Attend in-person or virtually, for a ‘lifeline, and an asset map’ for Black entrepreneurs.
by Victor Simoes
The fourth annual Black-Owned Business Excellence Symposium will kick off Black History Month tomorrow, Feb. 1, at the University of Washington Tacoma — William W. Philip Hall from 9 a.m. to 4 p.m. This will be the first in-person edition of the event since 2020. The organizers hope to celebrate, learn, and build connections among Black-owned businesses.
“A lot of people, when they think about Black-owned businesses, don’t understand the vast majority of Black-owned businesses in the state of Washington because many of us have not been utilized,” said Jenefeness Franke, a professional development consultant and an event organizer. “We have not been celebrated and have not put ourselves in front of folks who can utilize our businesses.”
The expo, organized by Black-Owned Business Excellence (WA), features dozens of Black-owned businesses and programming composed of panels with Black entrepreneurs from all over Washington State, a keynote lecture from Dr. George Fraser from FraserNet, and breakout sessions with specialists in various themes of business-related concerns.
Keynote speaker Dr. George Fraser is the chairman and CEO of FraserNet, a resource center and global network focused on developing individuals and businesses of African descent. He is also the author of six best-selling books, including Success Runs in Our Race and Mission Unstoppable: Extraordinary Stories of Failure’s Blessings, a book he cowrote with Les Brown. Fraser will speak on improving networking skills, building wealth, and valuable insights from his own entrepreneurial experiences.
Businesses participating in the first panel include Black Coffee Northwest, DayoSense, Keisha Credit — Your Business Bestie, ETC Tacoma, and QueenCare. The panel will be moderated by Curtiss Calhoun from Curtiss Calhoun Coaching & Consulting.
The second panel focuses on supporters of Black-owned businesses; the discussion will be led by the Rudd’s R.U.B.B. Initiative, National Black MBA Association of Seattle, UW Foster School of Business, WOW Tri-Cities, and the Washington State Department of Enterprise Services.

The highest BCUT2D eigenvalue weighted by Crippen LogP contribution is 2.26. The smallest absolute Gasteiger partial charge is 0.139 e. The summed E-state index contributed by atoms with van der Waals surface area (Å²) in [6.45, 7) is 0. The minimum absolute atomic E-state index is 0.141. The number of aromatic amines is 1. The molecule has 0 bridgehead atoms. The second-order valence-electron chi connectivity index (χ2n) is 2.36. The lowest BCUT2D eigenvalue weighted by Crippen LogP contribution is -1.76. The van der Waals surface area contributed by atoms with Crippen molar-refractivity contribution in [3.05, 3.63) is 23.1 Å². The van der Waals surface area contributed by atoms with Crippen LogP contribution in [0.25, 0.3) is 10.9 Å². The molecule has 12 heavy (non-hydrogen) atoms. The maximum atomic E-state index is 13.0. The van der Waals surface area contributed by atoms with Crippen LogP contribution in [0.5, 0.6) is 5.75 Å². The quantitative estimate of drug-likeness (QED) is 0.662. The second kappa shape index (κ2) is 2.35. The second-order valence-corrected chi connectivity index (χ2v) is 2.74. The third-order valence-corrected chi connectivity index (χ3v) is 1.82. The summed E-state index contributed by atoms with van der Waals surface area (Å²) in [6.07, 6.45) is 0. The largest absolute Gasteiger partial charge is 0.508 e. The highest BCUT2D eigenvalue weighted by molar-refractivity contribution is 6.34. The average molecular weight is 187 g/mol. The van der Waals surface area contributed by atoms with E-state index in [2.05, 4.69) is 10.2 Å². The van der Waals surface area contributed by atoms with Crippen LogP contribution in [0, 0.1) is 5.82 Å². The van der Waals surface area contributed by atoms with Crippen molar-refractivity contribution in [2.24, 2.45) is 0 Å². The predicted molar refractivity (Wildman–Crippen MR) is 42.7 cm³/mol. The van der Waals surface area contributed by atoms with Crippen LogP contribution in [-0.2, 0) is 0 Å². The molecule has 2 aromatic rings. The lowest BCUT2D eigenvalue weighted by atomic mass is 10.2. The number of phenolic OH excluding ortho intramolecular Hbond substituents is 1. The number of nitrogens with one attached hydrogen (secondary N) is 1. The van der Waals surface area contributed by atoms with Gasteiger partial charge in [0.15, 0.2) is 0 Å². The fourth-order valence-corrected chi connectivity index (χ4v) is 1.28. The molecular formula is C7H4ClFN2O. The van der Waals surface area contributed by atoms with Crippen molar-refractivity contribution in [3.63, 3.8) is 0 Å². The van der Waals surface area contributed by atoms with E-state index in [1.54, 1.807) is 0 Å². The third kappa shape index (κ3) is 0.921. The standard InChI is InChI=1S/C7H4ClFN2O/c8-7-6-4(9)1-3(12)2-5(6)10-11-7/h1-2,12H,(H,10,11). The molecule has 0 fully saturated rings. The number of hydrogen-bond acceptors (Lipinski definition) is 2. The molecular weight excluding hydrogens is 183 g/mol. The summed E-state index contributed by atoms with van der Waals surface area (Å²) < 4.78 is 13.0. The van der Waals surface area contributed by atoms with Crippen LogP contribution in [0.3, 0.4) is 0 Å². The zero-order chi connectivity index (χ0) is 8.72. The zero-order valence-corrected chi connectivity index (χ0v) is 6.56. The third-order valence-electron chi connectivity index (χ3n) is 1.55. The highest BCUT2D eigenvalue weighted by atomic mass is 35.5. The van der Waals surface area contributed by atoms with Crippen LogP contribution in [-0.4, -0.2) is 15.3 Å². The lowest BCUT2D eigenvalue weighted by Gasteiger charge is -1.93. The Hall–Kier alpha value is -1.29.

Breakout sessions in the afternoon will explore themes like business coaching, marketing, networking, financial management, start-up assistance, strategic business planning, and nonprofit management.
“We are very, very intentional about access and accountability, making sure that businesses know that they have support, a lifeline, and an asset map of where they can go to grow their business,” said Franke.
The Symposium will wrap up by giving $1,000 grants to five recipients selected from over 300 Black entrepreneur applicants in the state of Washington.
Tickets for in-person and online options are available on the event’s Eventbrite webpage. The online option is free, and the in-person event costs $15. Attendees can apply for one of a limited number of scholarships by emailing BOBE.Seattle@Gmail.com.
“Everything in this event is Black-owned, from the catering to the photographer, because we really want to [promote] Black-owned businesses,” Franke said.
Victor Simoes is an international student at the University of Washington pursuing a double degree in journalism and photo/media. Originally from Florianópolis, Brazil, they enjoy radical organizing, hyper pop, and their beloved cats. Their writing focuses on community, arts, and culture. You can find them on Instagram or Twitter at @victorhaysser.
📸 Featured Image: The fourth annual Black-Owned Business Excellence Symposium takes place Wednesday, Feb. 1, in Tacoma. People can also attend virtually. (Photo by pixelheadphoto digitalskillet via Shutterstock)